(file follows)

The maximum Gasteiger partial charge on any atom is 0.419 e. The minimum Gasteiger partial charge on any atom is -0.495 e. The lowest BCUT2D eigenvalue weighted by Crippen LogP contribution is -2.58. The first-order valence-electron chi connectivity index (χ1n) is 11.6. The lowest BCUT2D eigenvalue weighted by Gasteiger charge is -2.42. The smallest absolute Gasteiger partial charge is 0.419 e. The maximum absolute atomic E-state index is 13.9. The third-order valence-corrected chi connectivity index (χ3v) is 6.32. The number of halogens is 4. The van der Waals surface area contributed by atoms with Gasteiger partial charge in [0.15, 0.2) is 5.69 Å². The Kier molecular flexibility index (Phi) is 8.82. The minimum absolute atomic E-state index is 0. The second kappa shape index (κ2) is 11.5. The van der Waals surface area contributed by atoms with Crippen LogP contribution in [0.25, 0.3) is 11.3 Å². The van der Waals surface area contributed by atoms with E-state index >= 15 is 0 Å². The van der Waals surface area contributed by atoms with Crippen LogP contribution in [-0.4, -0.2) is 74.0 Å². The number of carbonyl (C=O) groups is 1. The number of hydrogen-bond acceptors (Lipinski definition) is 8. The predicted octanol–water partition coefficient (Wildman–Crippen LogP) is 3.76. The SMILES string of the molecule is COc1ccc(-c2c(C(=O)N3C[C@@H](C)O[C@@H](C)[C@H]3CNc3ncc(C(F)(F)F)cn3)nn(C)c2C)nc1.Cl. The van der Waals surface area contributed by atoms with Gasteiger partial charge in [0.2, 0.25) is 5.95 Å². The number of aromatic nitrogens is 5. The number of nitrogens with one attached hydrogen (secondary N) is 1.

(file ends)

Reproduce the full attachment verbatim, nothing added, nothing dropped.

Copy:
The maximum Gasteiger partial charge on any atom is 0.419 e. The minimum Gasteiger partial charge on any atom is -0.495 e. The lowest BCUT2D eigenvalue weighted by Crippen LogP contribution is -2.58. The first-order valence-electron chi connectivity index (χ1n) is 11.6. The lowest BCUT2D eigenvalue weighted by Gasteiger charge is -2.42. The smallest absolute Gasteiger partial charge is 0.419 e. The maximum absolute atomic E-state index is 13.9. The third-order valence-corrected chi connectivity index (χ3v) is 6.32. The number of halogens is 4. The van der Waals surface area contributed by atoms with Gasteiger partial charge in [0.15, 0.2) is 5.69 Å². The Kier molecular flexibility index (Phi) is 8.82. The minimum absolute atomic E-state index is 0. The second kappa shape index (κ2) is 11.5. The van der Waals surface area contributed by atoms with Crippen LogP contribution in [0.25, 0.3) is 11.3 Å². The van der Waals surface area contributed by atoms with E-state index >= 15 is 0 Å². The van der Waals surface area contributed by atoms with Crippen LogP contribution in [-0.4, -0.2) is 74.0 Å². The number of carbonyl (C=O) groups is 1. The number of hydrogen-bond acceptors (Lipinski definition) is 8. The predicted octanol–water partition coefficient (Wildman–Crippen LogP) is 3.76. The SMILES string of the molecule is COc1ccc(-c2c(C(=O)N3C[C@@H](C)O[C@@H](C)[C@H]3CNc3ncc(C(F)(F)F)cn3)nn(C)c2C)nc1.Cl. The van der Waals surface area contributed by atoms with Gasteiger partial charge in [0.2, 0.25) is 5.95 Å². The number of aromatic nitrogens is 5. The number of nitrogens with one attached hydrogen (secondary N) is 1.